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Posted: May 11th, 2006
High-pressure nano-structuring of materials
(Nanowerk Spotlight) Tightly focused femtosecond laser pulses have been used to modify transparent dielectric materials, to form voids, and to polymerize resists and resins for more than a decade. A high sub-100-nm spatial resolution has now been reached making it potentially a nanofabrication tool.
However, the main focus has always been in analysing structural, morphological, optical, or chemical modifications. In the case of void formation in glasses and crystalline materials the heat propagation or self-focusing have been considered to be responsible for the phenomenon. In our study ("Laser-Induced Microexplosion Confined in the Bulk of a Sapphire Crystal: Evidence of Multimegabar Pressures"), we have focused on the physical description of light – matter interaction leading to void formation in the case of a single pulse irradiation.
First, femtosecond laser pulse energy and duration were determined at the focus. The focal volume was estimated with high precision for the employed experimental conditions. The pulse power was kept lower than the threshold of self-focussing in sapphire (typically few-MW/pulse for most of dielectrics). Once the irradiance per pulse has been established the electron density created via multi-photon and avalanche ionization was calculated.
The absorption of pulse energy within the photo-induced plasma was established using Drude model. The volumetric absorbed energy density, the pressure, was determined and reached several TPa (1012 Pa). It is noteworthy, that the electron – ion thermalization was established towards the end of the laser pulse due to high plasma density. This allows to determine the heating rate of material at the focus as the absorbed energy divided by pulse duration comprising a staggering 1018 K/s rate.
Figure shows the geometry of shock-generation by a tightly focused femtosecond laser pulse and a side SEM image of a void (sample was cleaved for the side observation). Arrow marks direction of pulse propagation. Pulse energy necessary for a void creation was typically 60-200 nJ/pulse at the focus (200 fs duration; 800 nm wavelength) when focusing was by objective lens of numerical aperture NA = 1.35. (Source: H. Misawa, Hokkaido University)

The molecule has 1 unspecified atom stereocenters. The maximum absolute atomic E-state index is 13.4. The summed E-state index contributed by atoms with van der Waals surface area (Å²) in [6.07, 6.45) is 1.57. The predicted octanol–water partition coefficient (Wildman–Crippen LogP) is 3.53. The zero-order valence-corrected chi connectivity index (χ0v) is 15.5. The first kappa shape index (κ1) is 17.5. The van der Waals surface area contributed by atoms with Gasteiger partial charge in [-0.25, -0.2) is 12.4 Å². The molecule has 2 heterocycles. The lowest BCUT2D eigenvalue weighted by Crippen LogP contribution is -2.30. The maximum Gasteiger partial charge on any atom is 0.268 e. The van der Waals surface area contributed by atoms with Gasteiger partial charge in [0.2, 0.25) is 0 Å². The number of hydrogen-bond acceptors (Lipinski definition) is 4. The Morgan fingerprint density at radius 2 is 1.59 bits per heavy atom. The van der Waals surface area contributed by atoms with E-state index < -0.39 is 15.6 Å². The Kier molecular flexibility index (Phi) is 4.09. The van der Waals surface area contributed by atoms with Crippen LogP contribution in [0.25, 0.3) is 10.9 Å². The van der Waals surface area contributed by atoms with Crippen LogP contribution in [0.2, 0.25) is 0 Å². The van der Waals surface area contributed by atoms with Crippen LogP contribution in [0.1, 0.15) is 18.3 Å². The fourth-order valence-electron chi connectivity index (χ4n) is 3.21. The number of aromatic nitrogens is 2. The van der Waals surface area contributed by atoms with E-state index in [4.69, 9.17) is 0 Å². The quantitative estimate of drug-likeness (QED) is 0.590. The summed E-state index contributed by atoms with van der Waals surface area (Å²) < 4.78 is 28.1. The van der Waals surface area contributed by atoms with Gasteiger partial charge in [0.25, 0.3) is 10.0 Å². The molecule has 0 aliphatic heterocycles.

Second, the material pushed out of focal volume was compressed into the shell surrounding the void formed at the centre. The thickness of this shell has been measured by electron scanning microscopy (SEM). Sapphire compressed and pushed out of the central core was made amorphous and had an up to 10 -- 12% higher mass density. The amorphous phase of sapphire has been dissolved in aqueous solution of hydrofluoric acid while crystalline sapphire practically unaffected by the etchant ("Control over the Crystalline State of Sapphire"). The dependence of void and shock-affected diameters on the laser pulse energy has been established. The void and shock- affected regions smaller that the micrometer in cross-section can be formed.
The understanding and interpretation of void formation has been reached on the basis of exclusively experimental data and the conservation laws of mass and energy. The extremely high pressure (several TPa) in the volume of sub-micrometer cross-sections has been created by absorption of femosecond pulse and, consequently, the strong shock wave has been triggered compressing surrounding sapphire of the Young modulus only E = 0.4 TPa.
Applying the mass and energy conservation laws one can recover the energy density, i.e., the pressure and therefore the temperature, created inside the focus. We also performed the full simulation of all phenomena involved: laser focussing, absorption, plasma creation, formation of shock and rarefaction waves and high temperature plasma hydrodynamics that appears to be fully compatible with the measurements. Heating and cooling rates immediately follow from the laser parameters and measured size of a shock-affected zone.
The shock-affected regions in the most inert, hard, and brittle wide-bandgap dielectrics used in UV optics might become processable after the structural and chemical alteration by a shock-wave. Channels for micro-fluidic applications can be formed, e.g., inside sapphire or quartz ("Femtosecond laser assisted etching of quartz: microstructuring from inside"). Such channels in transparent crystalline and glass materials are important for the miniaturized electrophoretic applications where movable ionic contaminants cause screening of an applied voltage. The other untapped application potential is in creation of nano-materials and new high-pressure phases of common crystals inside the shock-compressed regions inside host material.
By Saulius Juodkazis (Associate Professor, Hiroaki Misawa Laboratory, Hokkaido University, Japan), Eugene G. Gamaly (Professor, Laser Physics Centre, Australian National University, Canberra, Australia), and Hiroaki Misawa (Head, Nanotechnology Research Center, RIES, Hokkaido University).